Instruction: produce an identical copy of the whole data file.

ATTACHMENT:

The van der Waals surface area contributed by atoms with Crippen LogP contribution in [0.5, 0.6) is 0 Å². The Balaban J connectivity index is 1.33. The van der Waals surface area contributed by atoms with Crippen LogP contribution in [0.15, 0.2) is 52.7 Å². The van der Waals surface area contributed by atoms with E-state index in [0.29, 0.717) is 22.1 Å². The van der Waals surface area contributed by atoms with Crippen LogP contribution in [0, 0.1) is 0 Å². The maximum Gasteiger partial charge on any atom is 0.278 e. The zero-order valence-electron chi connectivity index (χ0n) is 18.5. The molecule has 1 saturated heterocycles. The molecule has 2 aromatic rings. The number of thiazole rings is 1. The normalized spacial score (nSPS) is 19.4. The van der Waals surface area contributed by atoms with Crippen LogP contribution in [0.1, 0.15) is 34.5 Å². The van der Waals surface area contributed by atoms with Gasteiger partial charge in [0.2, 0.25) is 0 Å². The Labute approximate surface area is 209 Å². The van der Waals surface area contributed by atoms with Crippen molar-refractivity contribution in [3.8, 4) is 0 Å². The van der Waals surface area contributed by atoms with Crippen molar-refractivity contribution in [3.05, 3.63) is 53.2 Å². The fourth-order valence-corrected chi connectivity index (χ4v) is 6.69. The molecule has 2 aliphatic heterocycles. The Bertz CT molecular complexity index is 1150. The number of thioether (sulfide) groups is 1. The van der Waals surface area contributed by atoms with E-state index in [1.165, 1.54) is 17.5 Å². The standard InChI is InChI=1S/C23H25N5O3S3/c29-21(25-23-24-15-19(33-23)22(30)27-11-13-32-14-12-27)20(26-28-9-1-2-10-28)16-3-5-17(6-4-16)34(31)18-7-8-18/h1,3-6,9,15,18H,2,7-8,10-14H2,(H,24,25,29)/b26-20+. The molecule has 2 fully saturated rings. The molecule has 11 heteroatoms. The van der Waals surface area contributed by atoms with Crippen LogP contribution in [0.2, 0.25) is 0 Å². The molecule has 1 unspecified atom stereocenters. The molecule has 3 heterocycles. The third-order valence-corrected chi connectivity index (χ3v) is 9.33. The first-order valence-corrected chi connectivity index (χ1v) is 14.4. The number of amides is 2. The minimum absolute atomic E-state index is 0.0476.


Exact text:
The van der Waals surface area contributed by atoms with Crippen LogP contribution in [0.5, 0.6) is 0 Å². The Balaban J connectivity index is 1.33. The van der Waals surface area contributed by atoms with Crippen LogP contribution in [0.15, 0.2) is 52.7 Å². The van der Waals surface area contributed by atoms with E-state index in [0.29, 0.717) is 22.1 Å². The van der Waals surface area contributed by atoms with Crippen LogP contribution in [0, 0.1) is 0 Å². The maximum Gasteiger partial charge on any atom is 0.278 e. The zero-order valence-electron chi connectivity index (χ0n) is 18.5. The molecule has 1 saturated heterocycles. The molecule has 2 aromatic rings. The number of thiazole rings is 1. The normalized spacial score (nSPS) is 19.4. The van der Waals surface area contributed by atoms with Crippen LogP contribution in [0.1, 0.15) is 34.5 Å². The van der Waals surface area contributed by atoms with Gasteiger partial charge in [0.2, 0.25) is 0 Å². The Labute approximate surface area is 209 Å². The van der Waals surface area contributed by atoms with Crippen molar-refractivity contribution in [3.8, 4) is 0 Å². The van der Waals surface area contributed by atoms with Crippen molar-refractivity contribution in [3.05, 3.63) is 53.2 Å². The fourth-order valence-corrected chi connectivity index (χ4v) is 6.69. The molecule has 2 aliphatic heterocycles. The Bertz CT molecular complexity index is 1150. The number of thioether (sulfide) groups is 1. The van der Waals surface area contributed by atoms with E-state index in [1.165, 1.54) is 17.5 Å². The standard InChI is InChI=1S/C23H25N5O3S3/c29-21(25-23-24-15-19(33-23)22(30)27-11-13-32-14-12-27)20(26-28-9-1-2-10-28)16-3-5-17(6-4-16)34(31)18-7-8-18/h1,3-6,9,15,18H,2,7-8,10-14H2,(H,24,25,29)/b26-20+. The molecule has 2 fully saturated rings. The molecule has 11 heteroatoms. The van der Waals surface area contributed by atoms with Crippen LogP contribution in [0.2, 0.25) is 0 Å². The molecule has 1 unspecified atom stereocenters. The molecule has 3 heterocycles. The third-order valence-corrected chi connectivity index (χ3v) is 9.33. The first-order valence-corrected chi connectivity index (χ1v) is 14.4. The number of amides is 2. The minimum absolute atomic E-state index is 0.0476.